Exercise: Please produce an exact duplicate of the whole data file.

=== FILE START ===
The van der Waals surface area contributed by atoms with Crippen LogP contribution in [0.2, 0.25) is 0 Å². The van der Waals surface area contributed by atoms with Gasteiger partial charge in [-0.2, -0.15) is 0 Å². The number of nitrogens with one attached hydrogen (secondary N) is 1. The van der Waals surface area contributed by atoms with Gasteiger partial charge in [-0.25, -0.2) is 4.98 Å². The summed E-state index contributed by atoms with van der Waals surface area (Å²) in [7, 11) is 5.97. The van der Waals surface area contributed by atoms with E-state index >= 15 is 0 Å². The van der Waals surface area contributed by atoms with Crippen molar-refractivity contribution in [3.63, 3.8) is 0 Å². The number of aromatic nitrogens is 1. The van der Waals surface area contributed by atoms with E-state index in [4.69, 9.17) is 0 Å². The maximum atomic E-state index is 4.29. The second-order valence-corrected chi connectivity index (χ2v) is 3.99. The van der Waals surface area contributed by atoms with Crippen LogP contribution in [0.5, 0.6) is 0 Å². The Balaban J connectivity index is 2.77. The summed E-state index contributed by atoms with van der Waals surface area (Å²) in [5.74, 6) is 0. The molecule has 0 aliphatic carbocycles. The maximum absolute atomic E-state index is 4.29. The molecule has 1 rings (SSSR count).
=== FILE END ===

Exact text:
The van der Waals surface area contributed by atoms with Crippen LogP contribution in [0.2, 0.25) is 0 Å². The van der Waals surface area contributed by atoms with Gasteiger partial charge in [-0.2, -0.15) is 0 Å². The number of nitrogens with one attached hydrogen (secondary N) is 1. The van der Waals surface area contributed by atoms with Gasteiger partial charge in [-0.25, -0.2) is 4.98 Å². The summed E-state index contributed by atoms with van der Waals surface area (Å²) in [7, 11) is 5.97. The van der Waals surface area contributed by atoms with E-state index >= 15 is 0 Å². The van der Waals surface area contributed by atoms with Crippen molar-refractivity contribution in [3.63, 3.8) is 0 Å². The number of aromatic nitrogens is 1. The van der Waals surface area contributed by atoms with E-state index in [4.69, 9.17) is 0 Å². The maximum atomic E-state index is 4.29. The second-order valence-corrected chi connectivity index (χ2v) is 3.99. The van der Waals surface area contributed by atoms with Crippen LogP contribution in [0.5, 0.6) is 0 Å². The Balaban J connectivity index is 2.77. The summed E-state index contributed by atoms with van der Waals surface area (Å²) in [5.74, 6) is 0. The molecule has 0 aliphatic carbocycles. The maximum absolute atomic E-state index is 4.29. The molecule has 1 rings (SSSR count).